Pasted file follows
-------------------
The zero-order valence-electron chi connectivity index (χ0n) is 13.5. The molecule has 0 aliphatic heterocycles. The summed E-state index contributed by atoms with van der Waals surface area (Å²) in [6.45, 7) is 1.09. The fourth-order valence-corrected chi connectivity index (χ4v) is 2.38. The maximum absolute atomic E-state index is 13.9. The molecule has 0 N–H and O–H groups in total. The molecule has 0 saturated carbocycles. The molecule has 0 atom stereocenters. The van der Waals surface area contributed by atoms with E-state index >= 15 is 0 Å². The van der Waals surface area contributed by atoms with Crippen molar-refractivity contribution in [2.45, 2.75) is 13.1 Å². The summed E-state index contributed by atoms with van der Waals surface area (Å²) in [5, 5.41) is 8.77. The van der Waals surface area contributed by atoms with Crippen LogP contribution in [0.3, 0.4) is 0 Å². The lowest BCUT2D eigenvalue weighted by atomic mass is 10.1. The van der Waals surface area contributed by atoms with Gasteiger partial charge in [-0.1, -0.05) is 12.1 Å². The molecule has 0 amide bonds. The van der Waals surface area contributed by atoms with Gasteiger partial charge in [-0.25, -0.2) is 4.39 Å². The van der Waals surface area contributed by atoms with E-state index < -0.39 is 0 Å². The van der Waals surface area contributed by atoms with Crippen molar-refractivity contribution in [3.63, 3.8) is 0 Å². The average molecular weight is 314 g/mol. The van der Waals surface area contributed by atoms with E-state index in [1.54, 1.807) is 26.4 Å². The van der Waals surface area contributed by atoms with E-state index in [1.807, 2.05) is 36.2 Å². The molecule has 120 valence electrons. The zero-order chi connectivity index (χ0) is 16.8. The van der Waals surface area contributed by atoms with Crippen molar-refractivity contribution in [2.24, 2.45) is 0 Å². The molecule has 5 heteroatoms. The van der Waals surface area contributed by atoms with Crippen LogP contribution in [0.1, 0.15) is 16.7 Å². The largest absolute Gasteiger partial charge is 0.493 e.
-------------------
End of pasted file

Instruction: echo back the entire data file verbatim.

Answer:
The zero-order valence-electron chi connectivity index (χ0n) is 13.5. The molecule has 0 aliphatic heterocycles. The summed E-state index contributed by atoms with van der Waals surface area (Å²) in [6.45, 7) is 1.09. The fourth-order valence-corrected chi connectivity index (χ4v) is 2.38. The maximum absolute atomic E-state index is 13.9. The molecule has 0 N–H and O–H groups in total. The molecule has 0 saturated carbocycles. The molecule has 0 atom stereocenters. The van der Waals surface area contributed by atoms with E-state index >= 15 is 0 Å². The van der Waals surface area contributed by atoms with Crippen molar-refractivity contribution in [2.45, 2.75) is 13.1 Å². The summed E-state index contributed by atoms with van der Waals surface area (Å²) in [5, 5.41) is 8.77. The van der Waals surface area contributed by atoms with Crippen LogP contribution in [0.3, 0.4) is 0 Å². The lowest BCUT2D eigenvalue weighted by atomic mass is 10.1. The van der Waals surface area contributed by atoms with Gasteiger partial charge in [-0.1, -0.05) is 12.1 Å². The molecule has 0 amide bonds. The van der Waals surface area contributed by atoms with Gasteiger partial charge in [-0.25, -0.2) is 4.39 Å². The van der Waals surface area contributed by atoms with E-state index < -0.39 is 0 Å². The van der Waals surface area contributed by atoms with Crippen molar-refractivity contribution in [3.63, 3.8) is 0 Å². The average molecular weight is 314 g/mol. The van der Waals surface area contributed by atoms with E-state index in [1.54, 1.807) is 26.4 Å². The van der Waals surface area contributed by atoms with E-state index in [1.807, 2.05) is 36.2 Å². The molecule has 120 valence electrons. The zero-order chi connectivity index (χ0) is 16.8. The van der Waals surface area contributed by atoms with Crippen molar-refractivity contribution in [2.24, 2.45) is 0 Å². The molecule has 5 heteroatoms. The van der Waals surface area contributed by atoms with Crippen LogP contribution in [0.1, 0.15) is 16.7 Å². The largest absolute Gasteiger partial charge is 0.493 e.